• The Convener:
          I have been involved in a number of cases where the Crown Office has refused point blank to give reasons for a decision. Nevertheless, the Lord Advocate may write to tell us what the decision is. That would be useful information for the committee. Is that course of action agreed?

          Members indicated agreement.

        • The Convener:
          Petition 33 is from Mr Stuart Crawford and calls for the clearance of litter and rubbish from roadsides and other public areas. In particular, it asks for the implementation of the "adopt a highway" scheme, which is currently used by some states in the USA. The scheme involves local community groups and voluntary bodies adopting a stretch of roadside and undertaking to tidy it up regularly. It is probably more difficult to implement such a scheme in Scotland than in the USA, and not just for cultural reasons. Here there is a split between responsibility for trunk roads and responsibility for non-trunk roads. However, I suggest that we pass the petition to the Transport and the Environment Committee for further consideration.

        • Pauline McNeill:
          That seems a sensible way forward.

        • Christine Grahame:
          For efficacy's sake, it might be worth sending it to the Minister for Transport and the Environment before we send it to the Transport and the Environment Committee, to ascertain whether any thought has already been given to this proposal. That is sometimes a quicker way of doing things.

        • The Convener:
          It is for the Transport and the Environment Committee to decide how to proceed. This issue may involve the Local Government Committee as well. I am not greatly fussed, but I would be happier if we let the Transport and the Environment Committee decide.

        • Christine Grahame:
          I am happy to go along with that.

        • The Convener:
          The next petition, PE36, is from the Dundee Royal Neurosurgical Unit Fund. Perhaps I should declare an interest—not only am I the local MP but I support the campaign. The petition calls on the Scottish Parliament to conduct a debate on the proposed closure of the neurosurgical unit at Ninewells Hospital in Dundee. At the moment, there is no proposal for closure, but the acute services review that is reporting next week may include such a proposal. The suggestion is that we pass this petition to the Health and Community Care Committee for further consideration.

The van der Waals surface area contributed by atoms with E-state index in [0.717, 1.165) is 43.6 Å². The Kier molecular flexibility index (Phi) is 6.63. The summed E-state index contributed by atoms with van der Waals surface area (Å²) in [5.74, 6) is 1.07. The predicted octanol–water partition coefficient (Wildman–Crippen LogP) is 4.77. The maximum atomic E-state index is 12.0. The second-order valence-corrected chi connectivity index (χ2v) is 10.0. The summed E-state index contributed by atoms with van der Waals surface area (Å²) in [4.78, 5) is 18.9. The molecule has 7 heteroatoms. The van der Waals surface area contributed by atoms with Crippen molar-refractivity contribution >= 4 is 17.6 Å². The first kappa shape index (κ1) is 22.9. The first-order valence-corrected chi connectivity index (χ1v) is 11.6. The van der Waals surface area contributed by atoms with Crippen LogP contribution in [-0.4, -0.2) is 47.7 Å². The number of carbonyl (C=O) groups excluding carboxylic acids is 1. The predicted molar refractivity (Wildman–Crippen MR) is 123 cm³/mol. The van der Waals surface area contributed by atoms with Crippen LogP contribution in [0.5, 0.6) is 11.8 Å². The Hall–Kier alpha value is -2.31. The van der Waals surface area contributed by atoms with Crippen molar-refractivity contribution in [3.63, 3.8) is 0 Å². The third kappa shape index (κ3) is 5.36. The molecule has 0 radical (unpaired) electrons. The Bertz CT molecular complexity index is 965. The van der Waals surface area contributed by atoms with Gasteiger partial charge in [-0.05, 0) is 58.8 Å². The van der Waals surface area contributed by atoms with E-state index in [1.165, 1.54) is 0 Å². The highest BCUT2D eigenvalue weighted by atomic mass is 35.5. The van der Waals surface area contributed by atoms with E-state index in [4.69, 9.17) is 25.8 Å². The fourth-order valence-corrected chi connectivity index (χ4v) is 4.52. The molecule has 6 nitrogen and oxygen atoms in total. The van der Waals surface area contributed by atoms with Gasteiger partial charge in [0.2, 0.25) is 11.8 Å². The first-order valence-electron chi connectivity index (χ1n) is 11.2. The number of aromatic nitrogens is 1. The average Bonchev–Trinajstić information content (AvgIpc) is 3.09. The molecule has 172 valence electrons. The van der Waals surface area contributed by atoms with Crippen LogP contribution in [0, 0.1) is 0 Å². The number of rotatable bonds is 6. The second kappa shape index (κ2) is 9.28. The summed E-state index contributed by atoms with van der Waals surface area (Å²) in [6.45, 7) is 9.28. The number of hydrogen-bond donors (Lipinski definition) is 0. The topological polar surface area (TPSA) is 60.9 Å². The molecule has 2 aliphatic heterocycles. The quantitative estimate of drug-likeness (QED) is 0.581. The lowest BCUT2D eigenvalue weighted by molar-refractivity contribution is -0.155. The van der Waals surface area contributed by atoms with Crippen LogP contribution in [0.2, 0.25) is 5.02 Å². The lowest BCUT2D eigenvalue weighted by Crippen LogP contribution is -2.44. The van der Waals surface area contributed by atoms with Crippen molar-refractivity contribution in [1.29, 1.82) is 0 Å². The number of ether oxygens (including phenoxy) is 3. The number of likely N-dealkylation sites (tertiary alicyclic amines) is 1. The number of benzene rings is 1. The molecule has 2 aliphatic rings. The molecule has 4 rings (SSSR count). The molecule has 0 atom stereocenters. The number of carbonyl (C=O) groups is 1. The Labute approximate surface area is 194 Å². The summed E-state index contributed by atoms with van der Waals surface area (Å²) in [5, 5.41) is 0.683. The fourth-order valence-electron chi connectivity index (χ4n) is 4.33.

• Phil Gallie:
          Given that the petitioners want the Parliament to debate this issue, perhaps the petition should be e-mailed to all members, with the suggestion that someone lodge a member's motion, which I would expect to get all-party support. In that way, there would almost certainly be a debate, which would meet the petitioners' requirements.

        • The Convener:
          I have already lodged a member's motion. If members are anxious to sign it, they can do so.

        • Pauline McNeill:
          Phil Gallie is absolutely correct. It is not for the Health and Community Care Committee to conduct a debate, as it has no power to do that. The correct forum for a debate of this kind is members' business, and I do not see any difficulty in getting people to sign up to a motion. We can refer the petition to the Health and Community Care Committee to do with it as it wishes, but we need to be clear that only members can initiate a debate.

        • The Convener:
          That is a fair point. However, the committee can consider how such a debate may be progressed, because health comes within its remit. Perhaps it could reply to the petitioners along those lines.

        • Phil Gallie:
          Are we in a position to suggest to the Parliamentary Bureau that we have received a petition on this matter and that it should take that into account when considering whether John McAllion's member's motion should be debated?

        • The Convener:
          Clearly, this petition should be referred to the Health and Community Care Committee because it falls within that committee's remit. However, some of the petitions that we will be considering later raise the issue of whether this committee ought to be recommending debates on particular matters in Parliament. We need further guidance on that, because we cannot say that there should be a debate in Parliament on every petition that we receive. The bureau would have something to say about that, as it would take up all Parliament's time.

        • Christine Grahame:
          It would also bypass the other methods of arranging members' debates. That, again, is a matter for negotiation. Referring the petition to the Health and Community Care Committee would give it more momentum.

        • The Convener:
          That is agreed.